IN THE UNITED STATES DISTRICT COURT FOR THE SOUTHERN DISTRICT OF ALABAMA SOUTHERN DIVISION NATURES WAY MARINE, LLC, Plaintiff, vs. EVERCLEAR OF OHIO, LTD., and NIRK MAGNATE HOLDING CORP., ) ) ) ) ) ) ) ) ) ) Civil Action No. 12-0316-CG-M Defendants. ORDER This matter is before the court on Defendants’ joint motion for partial summary judgment (Docs. 108, 109, 110, 112), Plaintiff’s response in opposition (Docs. 116, 119), and Defendants’ joint reply (Doc. 120). For reasons explained below, the court finds that Defendants’ partial motion for summary judgment is due to be denied. I. PROCEDURAL HISTORY Natures Way Marine, LLC (“Plaintiff”) filed a breach of contract lawsuit regarding its charter agreement with Everclear of Ohio, LTD. (“Everclear”) and Nirk Magnate Holding Corp. (“Nirk Magnate”) (collectively, “Defendants”) (Doc. 1). In its complaint, Plaintiff alleged that Defendants breached the charter agreement when they stopped paying charter hire and demurrage (Doc. 1, p. 4). Defendants answered and raised breach of contract counterclaims against Plaintiff (Doc. 23; Doc. 67; Doc. 68). Defendants subsequently filed a joint motion for partial summary judgment, now before the court, seeking to dismiss Natures Way’s complaint with prejudice, grant all counterclaims, and provide additional relief to which they are entitled (Doc. 109, p. 30). Defendants also “request the opportunity to submit additional evidence concerning the specific nature and amount of their respective damages” once liability is determined (Doc. 109, p. 24). Plaintiff opposes Defendants’ joint motion for partial summary judgment, and claims that there are substantial issues of material fact that make it inappropriate to dispose of each claim at this stage (Doc. 116, p. 1). Defendants reply that each breach of contract committed by Plaintiff, standing alone, is sufficient to support summary judgment in favor of Defendants (Doc. 120, p. 1). II. FACTS The contract, a one-year charter agreement, required Plaintiff to transport for Defendants 30,000 barrels of spent lubes (recycled fuel oils) each month from East Liverpool, Ohio to Avondale, Louisiana (Doc. 1, Exh. 1, p. 1). Defendants agreed to pay Plaintiff per barrel actually transported (Doc. 1, Exh. 1, p. 1). The parties entered this agreement on August 9, 2011, and Plaintiff cancelled it around February 12, 2012 (Doc. 1, pp. 3 - 4). At that time Plaintiff had completed three shipments for Defendants, and Defendants had stopped paying Plaintiff demurrage (Doc. 110, pp. 11 – 13). Defendants assert five breach of contract counterclaims in their motion for summary judgment. Because Defendants contend that each individual 2 breach is sufficient for summary judgment as a matter of law, the relevant facts for each counterclaim are parsed out below. A. Cargo Capacity First, Defendants argue Plaintiff breached the contract when it delivered barges that did not load 30,000 barrels as contemplated in the agreement (Doc. 67, p. 13; Doc. 68, p. 14; Doc. 109, p. 9). The charter agreement includes an equipment provision, specifying that “the Owner lets and Charterer hires” a “NWM 3009 tank barge (24,600bbl calibrated), one tank barge (TBD) calibrated at 10,500bbl capacity, and adequate HP as found suitable by NWM.” (Doc. 1, Exh. 1, p. 1). The charter agreement further provides that cargo will include “a minimum of 30,000 BBL’s of Spent Lubes per month” (Doc. 1, Exh. 1, p. 1). Plaintiff provided two vessels for the first shipment, the NWM 3009 and the NWM 900 (initially called the MRT 16) (Doc. 110, p. 9). The NWM 900 had a carrying capacity of roughly 9,000 barrels, less than the amount specified in the contract (Doc. 110, p. 9; Doc. 116, pp. 17 - 18). Sara Shipman Myers (“Myers”), a broker working with the parties (Doc. 109, Exh. 7, pp. 11 13), informed Plaintiff that the first shipment would load at approximately 92% capacity (Doc. 116, p. 17; Doc. 119, Exh. 6). In actuality the first shipment loaded at 81% capacity and contained only 27,215 barrels. (Doc. 109, Exh. 15; Doc. 116, p. 17). Defendants knew about the shortage when the first shipment loaded, and later accepted delivery in Avondale (Doc. 109, p. 3 11, Exhs. 13, 15). The second shipment, using the same two barges, loaded more than 30,000 barrels (Doc. 118, Exh. 1, p. 7). Plaintiff added a third barge for the third shipment, and delivered more than 37,000 barrels to Avondale (Doc. 118, Exh. 1, p. 7). B. Delayed First Shipment Second, Defendants argue Plaintiff failed to perform under the terms of the contract when it did not timely deliver the barges to East Liverpool for the first shipment (Doc. 67, p. 13; Doc. 68, p. 14; Doc. 109, p. 6). Plaintiff first arrived at the East Liverpool loading port on September 16, 2011, twenty-two days after the August 25, 2011 date set forth in the charter agreement (Doc. 116, p. 2). While Plaintiff and Defendants worked through this initial delay, Myers continued to work as a broker between the parties (Doc. 119, Exhs. 6, 7, 8, 13). Myers did not inform Plaintiff about any specific delivery deadline in Avondale, but she stressed that the shipments needed to “get going” (Doc. 119, Exh. 4, pp. 4 – 5; Doc. 119, Exh. 5). Plaintiff and Defendants continued communicating about the first shipment through September and October (Doc. 109, pp. 10 – 12, Exhs. 11, 15; Doc. 116, pp. 5, 11, 15). Defendants accepted and paid for the first shipment after it reached Avondale at the end of October (Doc. 110, p. 11). C. Insurance Coverage Third, Defendants argue that Plaintiff breached the contract when it failed to obtain sufficient Protection and Indemnity (“P & I”) Insurance (Doc. 4 67, p. 13; Doc. 68, p. 14, Doc. 109, p. 7), delaying the first shipment further (Doc. 23, p. 15; Doc. 109, p. 10). When the parties entered the charter agreement Plaintiff had $50,000,000 of P&I Insurance coverage in place, which satisfied the insurance requirement at other terminals (Doc. 109, p. 7; Doc. 116, pp. 6, 12-13; Doc. 118, Exh. 1, pp. 8 – 9). On September 2, 2011, Myers first told Plaintiff about the specific terminal for delivery in East Liverpool (Doc. 116, p. 13). Plaintiff then learned that this terminal required $300,000,000 of P & I insurance coverage (Doc. 116, p. 13). This created an “unexpected” problem for Plaintiff and Defendants (Doc. 119, Exh. 7, Exh. 8, p. 4). The charter agreement, drafted by Plaintiff (Doc. 110, p. 4), included an insurance provision that states in part “Hull and Protection and Indemnity coverage shall be carried with first class underwriter by Owner for Owner’s account, with Charterer named as additional assured.” (Doc. 1, Exh. 1, p. 3).1 Despite the insurance provision, Plaintiff and Defendants decided to split the additional insurance coverage cost after learning about it (Doc. 116, pp. 14 - 15; Doc. 119, Exh. 8, p. 4). That additional cost amounted to $210,000; Defendants paid 65% of the additional cost, and Plaintiff paid for 35% (Doc. 109, p. 8, n. 3). D. The Leaking Barge Fourth, Defendants argue Plaintiff supplied an unseaworthy vessel, The agreement refers to Plaintiff as “Owner and/or Chartered Owner” and Defendants as “Charterer” (Doc. 1, Exh. 1, p. 1). 1 5 resulting in more delays (Doc. 67, pp. 13 – 14; Doc. 68, p. 15, Doc. 109, p. 8). The parties do not dispute that on October 4, 2011, the U.S. Coast Guard stopped the NWM 3009 from loading cargo at East Liverpool because it leaked (Doc. 110, p. 8; Doc. 116, p. 15). The NWM 3009 could not complete loading until the leak was repaired (Doc. 110, p. 8; Doc. 116, p. 15). This delay lasted approximately nine days (Doc. 110, p. 8; Doc. 116, p. 15). Plaintiff admits that NWM 3009 leaked upon loading, but argues that it was not for want of due diligence (Doc. 116, pp. 15 – 16). Marine engineers certified the barge in May 2011, and the U.S. Coast Guard inspected and approved the NWM 3009 for use on June 6, 2011 (Doc. 116, p. 16; Doc. 117, Exh. 1, p. 5). Plaintiff used the NWM 3009 twice before loading the cargo for Defendants on October 4, 2011 (Doc. 116, p. 16; Doc. 117, Exh. 1, p. 5). In addition to these facts, Plaintiff further argues that the charter agreement relieves it from liability based on the force majeure clause (Doc. 116, p. 16). That clause states in relevant part that: The tow, its captain and Owner shall not, unless otherwise in this charter expressly provided, be responsible for any loss or damage arising or resulting from: . . . unseaworthiness of the tow unless caused by want of due diligence on the part of Owner to make the tow seaworthy or to have it properly manned, equipped and supplied; or from any other cause of whatsoever kind arising without the actual fault or privity of the Owner.” (Doc. 1, Exh. 1, p. 2). Because it exercised due diligence to make its barges seaworthy (Doc. 6 116, p. 16), Plaintiff argues there is a genuine dispute about a material fact for this claim. E. Monthly Deliveries Fifth, Defendants argue Plaintiff failed to complete the round-trip between East Liverpool and Avondale within the required time (Doc. 109, p. 10).2 Before entering the agreement, Plaintiff informed Myers that a roundtrip between East Liverpool and Avondale would take twenty-six to twentyeight days (Doc. 109, Exh. 7, p. 13). Defendants believed this would allow for twelve round-trips per year (Doc. 109, p. 11), and the charter agreement references monthly deliveries (Doc. 1, Exh. 1, p. 1). The charter agreement states that the “date of deliver[ing]” the barges to East Liverpool for loading was “on or about August 25, 2011,” but the agreement did not list other delivery dates (Doc. 1, Exh. 1, p. 1; Doc. 109, p. 5). After the delays and issues described above, Plaintiff loaded the barges in East Liverpool on October 14, 2011. From beginning to end and with the aforementioned delays, the first round-trip took eighty-eight days (Doc. 109, p. 11). Plaintiff transported two more oil shipments for Defendants; the second trip took roughly forty-five days and the third trip took roughly fortythree days (Doc. 109, p. 12). Plaintiff did not complete the third round-trip as the business relationship with Defendants unraveled (Doc. 109, p. 13; Doc. 116, p. 8). Defendants first articulate this breach of contract counterclaim in their motion for partial summary judgment (Doc. 109, p. 10). 2 7 In response to this counterclaim Plaintiff asserts that on more than one occasion Defendants asked the barges to slow down (Doc. 116, p. 11; Doc. 118, Exh. 1, p. 9). Additionally, Plaintiff argues that Defendants were aware of the shipping delays, but never communicated to Plaintiff that it considered the delays a breach of contract (Doc. 116, pp. 5 – 6). F. Plaintiff’s Breach of Contract Claim Approximately two weeks after delivering the third shipment to Avondale, Plaintiff cancelled the charter agreement on February 12, 2012, and put the towing vessel into service for another party (Doc. 109, p. 13; Doc. 109, Exh. 13, pp. 38 - 39). Plaintiff argues that Defendants breached the agreement by refusing to pay demurrage fees and ending communication with Plaintiff after it delivered the third shipment (Doc. 109, p. 13; Doc. 109, Exh. 13, pp. 38 – 39; Doc. 118, Exh. 1, p. 7; Doc. 119, Exh. 10). In turn, Defendants argue that Plaintiff breached the agreement as a result of the delays discussed above, and seek dismissal of Plaintiff’s claims (Doc. 109, pp. 7 – 9). Plaintiff did not move for summary judgment on this claim. G. Defendants’ damages from losing a third-party contract In their motion for partial summary judgment, Defendants ask the Court to determine liability before deciding damages (Doc. 109, p. 24). A particular point of contention, however, are damages resulting from business that Defendants lost with a third party, ALBA, as a result of the shipment delays (Doc. 109, pp. 2 - 3). Defendant Everclear and Defendant Nirk 8 Magnate entered into a joint venture agreement on June 22, 2011, to “acquire and blend physical commodities products for the purpose of resale” (Doc. 109, Exh. 1, p. 2). In furtherance of this joint venture, Defendant Nirk Magnate entered into a separate contract with ALBA dated August 21, 2011, twelve days after it entered the charter agreement with Plaintiff (Doc. 109, Exh. 3). Pursuant to the ALBA contract, Defendant Nirk Magnate agreed to deliver a fuel oil blend to ALBA by October 2011 in exchange for $14,490,000.00 (Doc. 109, p. 3; Doc. 109, Exh. 3, p 8). The fuel oil blend would have included the spent lubes being shipped by Plaintiff (Doc. 109, p. 3). ALBA, however, terminated its agreement with Defendants on October 10, 2011 because it had not yet received the first shipment of the blended fuel product (Doc. 109, Exh. 16). Defendants did not convey information about the ALBA contract to Plaintiff (Doc. 116, p. 4). III. STANDARD OF REVIEW The court may grant summary judgment “if the movant shows that there is no genuine dispute as to any material fact and that the movant is entitled to judgment as a matter of law.” Fed. R. Civ. P. 56(a). The substantive law applicable to the case determines what is material. Lofton v. Sec’y of Dep’t of Children & Family Servs., 358 F.3d 804, 809 (11th Cir. 2004), cert. den., 534 U.S. 1081 (2005). If the nonmoving party fails to make “a sufficient showing on an essential element of her case with respect to which she has the burden of proof,” the moving party is entitled to summary 9 judgment. Celotex Corp. v. Catrett, 477 U.S. 317, 323 (1986). In evaluating the movant’s arguments, the court must view all evidence and resolve all doubts in the light most favorable to the nonmovant. Burton v. City of Belle Glade, 178 F.3d 1175, 1187 (11th Cir. 1999). “If reasonable minds might differ on the inferences arising from undisputed facts, then [the court] should deny summary judgment.” Hinesville Bank v. Pony Exp. Courier Corp., 868 F.2d 1532, 1535 (11th Cir. 1989). The basic issue before the court then is “whether the evidence presents a sufficient disagreement to require submission to a jury or whether it is so one-sided that one party must prevail as a matter of law.” Anderson v. Liberty Lobby, Inc., 477 U.S. 242, 251–52 (1986). The mere existence of any factual dispute will not automatically necessitate denial of a motion for summary judgment; rather, only factual disputes that are material preclude entry of summary judgment. Lofton, 358 F.3d at 809. IV. DISCUSSION A. General Maritime Law This case falls under admiralty jurisdiction, thus the court must navigate the seas of maritime law and apply it to the facts presented here.3 “Drawn from state and federal sources, the general maritime law is an amalgam of traditional common-law rules, modifications of those rules, and A breach of contract action will not support admiralty jurisdiction unless the underlying contract is wholly maritime in nature. Rea v. The Eclipse, 135 U.S. 599, 608 (1890). 3 10 newly created rules.” E. River S.S. Corp. v. Transamerica Delaval, Inc., 476 U.S. 858, 864-65 (1986) (citations omitted). In the absence of controlling statutory or judicially created maritime principles, courts may apply state law provided that the law does not thwart national interests in having uniform admiralty law. Coastal Fuels Mktg., Inc. v. Florida Exp. Ship. Co., Inc., 207 F.3d 1247, 1251 (11th Cir. 2000). Before analyzing the individual claims, general maritime law and contract principles set forth the legal framework for this case. Under maritime and contract law, an injured party is not required to repudiate the contract in order to preserve its right to sue the other for breach of the contract. Aaby v. States Marine Corp., 181 F.2d 383, 385 (2d Cir. 1950). If a charterer does not object to defects promptly, however, it may waive its breach of contract claims. U.S. Gypsum Transp. Co. v. Dampskibs Aktieselskabet Karmoy, 48 F.2d 376, 378 (E.D.N.Y. 1930) aff’d, 54 F.2d 1086 (2d Cir. 1931). Additionally, any ambiguous provision in a maritime contract is interpreted against the drafter. Edward Leasing Corp., v. Uhlig & Assoc. Inc., et al., 785 F.2d 877, 889 (11th Cir. 1986). B. Counterclaim I: Insufficient Cargo Capacity Under a charter agreement the owner is obligated to provide the vessel described in the contract. Aaby, 181 F.2d at 385. Failure to comply with the terms describing the vessel can be considered a misrepresentation or a breach of the contract. In that event, the charterer may repudiate the contract prior 11 to acceptance of the vessel or sue for damages. Horn v. Cia de Navegacion Fruco, 404 F.2d 422, 429 (5th Cir. 1968) (citations omitted). After the vessel is accepted, however, the charterer can repudiate the contract and seek damages when the purported breach frustrates the purpose of the contract. See Aaby, 181 F.2d at 386 - 87; cf. Watts v. Camors, 115 U.S. 353, 362 (1885) (court affirmed damages for owner where charterers refused to accept the ship the day after owner tendered it because it did not meet contract specifications, and parties continued negotiating). Here, the parties do not dispute that Plaintiff supplied a vessel with a carrying capacity smaller than specified in the contract. When Plaintiff first delivered the vessel, Defendants could have repudiated the contract or sued for damages, but they elected to do neither. Instead, Defendants allowed Plaintiff to use the same barge for two more shipments that included 30,000 barrels or more without objection. Under these facts, Defendants accepted the barge and waived their objection to the smaller cargo capacity. The continued use of the barge also shows that its smaller size did not frustrate the commercial purpose of the contract. Because Defendants accepted the barge and continued using it for subsequent shipments, the facts are in dispute and thus do not support granting summary judgment for this claim. Defendants’ request for summary judgment based on insufficient cargo capacity is denied. C. Counterclaim II: First Shipment Delayed 12 Shipping delays and late delivery of a vessel may result in a breach of contract. The Maggie Hammond, 76 U.S. 435, 460 (1869). In that event, the charterer can accept the barge and sue to recover damages, or waive late delivery. U.S. Gypsum Transp. Co., 48 F.2d at 378. Here, Plaintiff does not dispute that it failed to deliver the barges to Defendants in East Liverpool by August 25. At that time, Defendants could have either rejected the late barges, or accepted the late barges and sued to recover damages. Horn, 404 F.2d at 429. But Defendants accepted the barges continued using Plaintiff’s services for over four months without raising an objection. Accordingly, the court finds that Defendants waived their objection based on the initial late delivery when they accepted the barges and paid for the first shipment. Defendants’ request for summary judgment based on this shipping delay is denied. On a related issue, the record reflects that Defendants failed to tell Plaintiff about its October 2011 deadline with ALBA. While Defendants and Plaintiff continued communicating about other shipping matters, ALBA cancelled its contract with Defendants on October 10. Defendants never conveyed that information to Plaintiff, nor does the record reflect that Plaintiff knew about this third-party contract. Instead, Defendants proceeded with a second and third shipment of spent lubes. For this point of the dispute the court finds Wood v. Hubbard instructive. 62 F. 753 (3d. Cir. 1894). In that case, bad weather delayed an 13 iron pipe shipment, which caused the charterer to lose a contract with a third-party. Notably, the court acknowledged the considerable correspondence between the owner and charterer, but found the charterer provided “no notice of the necessity of a delivery” by a certain date. Wood, 62 F. at 757 – 58. For this and other reasons, the court concluded that the owner could not be charged with frustration of the charterer’s third-party venture. Id. at 757- 58. Similarly, Defendants in this case did not make clear that it had a third-party contract demanding delivery by October, despite their ongoing communication with Plaintiff on other issues. Because the facts as presented support an interpretation that Defendants waived their objection to late delivery, summary judgment is not appropriate on this claim, and thus the court need not reach the issue of damages arising from this specific claim. D. Counterclaim III: Inadequate P & I Insurance Coverage Although an ambiguous provision in a maritime contract is interpreted against the drafter, Edward Leasing Corp., 785 F.2d at 889, there is not a dispute based on ambiguity here. The charter agreement states clearly that P & I coverage “shall be carried . . . by Owner” (Doc. 1, Exh. 1, p. 3). As the owner, Plaintiff should have acquired the requisite insurance in accordance with the charter agreement terms. But Defendants and Plaintiff voluntarily changed these terms when they agreed to divide the cost of the additional P & I insurance. Parties may modify the terms of their agreement and if the terms of a subsequent 14 agreement contradict the earlier agreement, the terms of the later agreement prevail. Scurtu v. Intl. Student Exch., 523 F. Supp. 2d 1313, 1322, n. 10 (S.D. Ala. 2007). As a result, Plaintiff and Defendants’ later agreement about splitting the cost of insurance controls. Bringing a breach of contract counterclaim based on the terms of the original insurance provision while ignoring the later agreement is unfounded. Accordingly, Defendants’ request for summary judgment on this breach of contract claim is denied. E. Counterclaim IV: Unseaworthy Vessel “Maritime law infers a general warranty of seaworthiness from a charter-party agreement even where such warranty is not expressly made.” Horn, 404 F.2d at 428. The warranty can impose a form of absolute liability on a sea vessel, liability that is completely divorced from negligence. Mitchell v. Trawler Racer, Inc., 362 U.S. 539, 549-50 (1960). Under a charter agreement, only “want of due diligence on the part of the owner” can impose liability for unseaworthiness. Hampton Roads Carriers, Inc. v. Allied Chem. Corp., 329 F.2d 387, 391 (4th Cir. 1964). Additionally, a charter party may modify or waive this absolute liability with clear and unambiguous language. In re Boskalis Westminster Intern. B.V., 975 F. Supp. 2d 1238, 1247, n. 5 (S.D. Fla. 2012). Seaworthiness generally means that the vessel is reasonably safe and fit for its intended purpose. Marshall v. Ove Skou Rederi A/S, 378 F.2d 193, 196 (5th Cir. 1967). A vessel may be deemed unseaworthy for any number of 15 reasons: its gear might be defective, its cargo loaded improperly, or its crew unfit. Morales v. City of Galveston, 370 U.S. 165, 170 (1962) (citations omitted). As a result unseaworthiness is ordinarily a question for the jury, and few cases find that a ship is unseaworthy as a matter of law. Johnson v. Bryant, 671 F.2d 1276, 1279 (11th Cir. 1982) (citations omitted). After this warranty is breached, a charterer may repudiate the contract and seek damages. But repudiation is permissible only where the breach of seaworthiness is so substantial that it defeats or frustrates the commercial purpose of the charter. Aaby, 181 F.2d at 386; Hildebrand v. Geneva Mill Co., 32 F.2d 343, 348 (M.D. Ala. 1929). The charter agreement states that unseaworthiness is not absolute, rather the “Owner” is not responsible for “unseaworthiness of the tow unless caused by want of due diligence.” (Doc. 1, Exh. 1, p. 2). Plaintiff arguably used due diligence to make its barge seaworthy because the vessel had been surveyed twice and used on two other trips shortly before it began loading cargo for Defendants. Cf. Hampton Roads Carriers, Inc., 329 F.2d at 391 (surveys “are not to be discarded entirely in canvassing the attention exerted by owner to discover deficiencies” in the barge, finding owner acted with diligence to make vessel seaworthy). Neither party disputes that the barge leaked upon loading, but viewing the facts in the light most favorable to the non-moving Plaintiff, the record does not clearly show that the leak occurred for want of due diligence. 16 Furthermore, after learning about the leak Defendants did not repudiate the contract, object and seek damages, or immediately reject the vessel. Defendants accepted the barge and used it again in two subsequent shipments without objection. Defendants could therefore be viewed as having waived any objection to this purported breach. Additionally, any breach of seaworthiness apparently did not defeat or frustrate the commercial purpose of the contract because the parties continued using the same barge for other shipments. Accordingly, Defendants’ counterclaim for breach of seaworthiness is denied. F. Counterclaim V: Delayed Deliveries Defendants did not previously assert a breach of contact counterclaim based on Plaintiff’s failure to undertake monthly voyages as specified in the charter agreement (Doc. 109, p. 21). At the summary judgment stage, the proper procedure for a party to assert a new claim is to amend the complaint in accordance with Federal Rule of Civil Procedure 15(a). A counterclaim plaintiff may not amend its complaint by raising new claims in a brief for summary judgment. Gilmour v. Gates, McDonald and Co., 382 F.3d 1312, 1315 (11th Cir. 2004). Nevertheless, the court will review this claim. Maritime law makes clear that shipowners must carry out the voyage with reasonable diligence. Olsen v. Hunter-Benn & Co., 54 F. 530, 531 (S.D. Ala. 1892). As mentioned, however, maritime and contract law recognizes that parties can waive breach of contract claims. See, e.g., U.S. Gypsum 17 Transp. Co., 48 F.2d at 378. Waiver is the intentional relinquishment of a known right, and a party’s intent to waive a right can be drawn from conduct that is inconsistent with the assertion of that right. Olsen, 54 F. at 532 (stating acts can indicate waiver); Edwards v. Allied Home Mortg. Capital Corp., 962 So. 2d 194, 208-09 (Ala. 2007). Although it is questionable whether Plaintiff could complete the trip in twenty-eight days, Defendants’ conduct waived any objection to Plaintiff’s three late deliveries. Defendants never refused to pay Plaintiff because of their failure to complete a trip in one month’s time, nor did they object to any delays as Plaintiff unloaded and then re-delivered the barges. Defendants continued to pay for shipments and demurrage through January 2012. Apart from referencing monthly shipments and an initial delivery date of August 25, the contract detailed no other delivery deadlines. Pursuant to maritime and contract law principles, Defendants cannot accept shipments without objection and then belatedly claim breach of contract based on untimeliness. See Bennett v. Lingham, 31 F. 85, 86 (E.D.N.Y. 1887). Therefore, Defendants’ request for summary judgment based on this claim is denied, and because breach of the monthly voyage provision was not alleged in the counterclaims, this issue will not be submitted to the jury. G. Plaintiff’s claims are not dismissed Defendants asked the court to dismiss Plaintiff’s claims with prejudice. After a breach the injured party may, depending on the severity of the 18 breach, either repudiate the contract or continue the agreement and claim damages from the defaulting party. See Aaby, 181 F.2d at 385; Edwards, 962 So. 2d at 207-08. An injured party is not automatically excused from performing their remaining duties, however, if they continue the agreement with knowledge of the default by the breaching party. Dunkin’ Donuts of Am., Inc. v. Minerva, Inc., 956 F.2d 1566, 1571 (11th Cir. 1992) (a breach “merely gives the injured party the right to end the agreement; the injured party can choose between canceling the contract and continuing it”). The facts presented indicate that the initially injured party, Defendants, continued the agreement with knowledge of the delays and problems encountered by Plaintiff. Defendants were not automatically excused from performing their remaining duties after they decided to continue on with the commercial endeavor following the shipping delays. Accordingly, Plaintiff’s claims are not dismissed with prejudice. Plaintiff did not move the court for summary judgment on its claims. V. CONCLUSION Upon a thorough analysis of all matters presented, the Court concludes that there are factual disputes regarding Defendants’ counterclaims and Defendants’ motion for partial summary judgment is therefore DENIED. DONE and ORDERED this 12th day of August, 2014. /s/ Callie V. S. Granade UNITED STATES DISTRICT JUDGE 19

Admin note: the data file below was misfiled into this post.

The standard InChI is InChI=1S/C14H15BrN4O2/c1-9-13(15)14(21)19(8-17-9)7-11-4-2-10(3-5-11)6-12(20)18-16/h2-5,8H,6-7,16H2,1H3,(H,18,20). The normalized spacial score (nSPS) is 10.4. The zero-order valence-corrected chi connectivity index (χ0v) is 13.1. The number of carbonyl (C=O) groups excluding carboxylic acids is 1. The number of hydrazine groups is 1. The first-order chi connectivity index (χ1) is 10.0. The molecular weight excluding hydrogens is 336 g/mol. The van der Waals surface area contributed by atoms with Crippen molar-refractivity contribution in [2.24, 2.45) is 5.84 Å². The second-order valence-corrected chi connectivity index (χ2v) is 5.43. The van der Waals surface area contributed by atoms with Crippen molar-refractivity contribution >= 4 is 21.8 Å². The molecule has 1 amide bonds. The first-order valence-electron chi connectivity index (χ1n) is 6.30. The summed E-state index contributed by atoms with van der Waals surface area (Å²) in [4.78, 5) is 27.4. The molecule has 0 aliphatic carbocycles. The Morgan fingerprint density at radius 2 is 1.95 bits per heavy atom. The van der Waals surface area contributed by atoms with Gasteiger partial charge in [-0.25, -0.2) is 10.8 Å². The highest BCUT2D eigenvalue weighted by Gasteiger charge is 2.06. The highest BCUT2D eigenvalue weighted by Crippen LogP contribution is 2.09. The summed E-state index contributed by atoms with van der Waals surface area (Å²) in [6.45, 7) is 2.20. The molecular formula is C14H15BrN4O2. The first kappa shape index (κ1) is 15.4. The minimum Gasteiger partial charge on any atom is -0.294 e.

Disclaimer: Justia Dockets & Filings provides public litigation records from the federal appellate and district courts. These filings and docket sheets should not be considered findings of fact or liability, nor do they necessarily reflect the view of Justia.

Why Is My Information Online?